“I ate a burger last night and it surprised me. It was delicious; it had that greasy burned-fat taste and smell, was chewy and tender at the same time, and dripped juice through my hands, sending another T-shirt to the laundry. It was all I craved in a burger. So what was surprising? It was made from peas.
Peas! My mind is still spinning. Growing up in a small Scottish village, a younger me saw peas as ghastly pellets my mother boiled until they were drained of color. I would push them around my plate and plead with her to let me skip them. One thing I was sure of: Peas were not burgers.
But here, last night, I discovered (perhaps later than some of you) that these leguminous pebbles have somehow been transformed into the culinary essence of meat. My nose, tongue and mind failed to distinguish these peas from the ground-up flesh of a cow — meat that, on warm summer evenings, I so enjoy forming into patties, tossing on the grill and devouring with eyes-closed bliss.
No wonder I was surprised. This was alchemy, the turning of base metal into gold. Heck, this was way beyond simply transforming one metal into another. This was “Star-Trek” food-replicator crazy, turning energy into matter — peas into meat!
Beyond the pure surprise, why does it matter that we transform matter — peas into meat? Humans have historically enjoyed eating meat. And economists have shown that, across the planet, as families claw their way out of poverty and their household incomes increase, their consumption of animal-sourced foods also rises.
Yet, as we know, producing meat from animals has huge impacts on Earth. This is particularly true for beef, as cows are terribly inefficient at converting energy into food-based calories as compared with pigs, chickens, insects and plants (in that order, least to most efficient).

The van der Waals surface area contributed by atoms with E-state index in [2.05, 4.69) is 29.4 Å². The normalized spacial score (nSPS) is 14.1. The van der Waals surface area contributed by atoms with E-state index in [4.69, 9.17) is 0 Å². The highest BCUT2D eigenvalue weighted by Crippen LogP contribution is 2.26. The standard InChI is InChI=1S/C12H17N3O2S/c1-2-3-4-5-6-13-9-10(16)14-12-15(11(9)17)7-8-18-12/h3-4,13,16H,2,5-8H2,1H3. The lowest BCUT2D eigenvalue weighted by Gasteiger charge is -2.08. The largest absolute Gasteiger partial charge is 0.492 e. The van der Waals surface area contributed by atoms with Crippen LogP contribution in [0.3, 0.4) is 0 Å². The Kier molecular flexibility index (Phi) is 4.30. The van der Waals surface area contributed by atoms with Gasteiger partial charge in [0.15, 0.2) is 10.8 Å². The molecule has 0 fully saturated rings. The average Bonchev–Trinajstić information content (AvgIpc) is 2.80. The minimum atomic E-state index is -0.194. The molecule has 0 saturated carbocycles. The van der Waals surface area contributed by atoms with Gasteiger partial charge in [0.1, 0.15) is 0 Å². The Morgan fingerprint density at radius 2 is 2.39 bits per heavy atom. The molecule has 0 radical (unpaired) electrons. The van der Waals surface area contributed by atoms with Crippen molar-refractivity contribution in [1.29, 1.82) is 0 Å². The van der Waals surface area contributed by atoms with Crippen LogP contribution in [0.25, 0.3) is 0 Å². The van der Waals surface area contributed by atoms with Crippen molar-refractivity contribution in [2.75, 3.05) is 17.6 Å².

Compare producing 2.2 lbs. (1 kilogram) of beef with producing 2.2 lbs. of chicken or pork. You need three to five times the land area and 3.5 times the water, and the process generates over eight times the greenhouse gas emissions.
Today, demand for animal-sourced foods is increasing faster than the human population, which itself is expected to grow from 7 billion to 9 billion by 2040. The demand for meat will also go up as more people move out of poverty.
To satisfy this growing demand without further degrading the environment, we first need to switch livestock production away from cattle and other ruminants, like goats and sheep, and increase production of much more-efficient livestock, like pigs and chickens.
Ultimately, if people really want to continue the experience of eating meat, we will need to increase production and consumption of plant-sourced meat substitutes, like the magical burger that I devoured last night.
Thinking about that yummy pea-burger now, I wish my mother were still alive so I could tell her that I was wrong. Peas are absolutely delicious.”
David Wilkie is the Executive Director of Conservation Measures and Communities at the Wildlife Conservation Society.
Originally published at www.livescience.com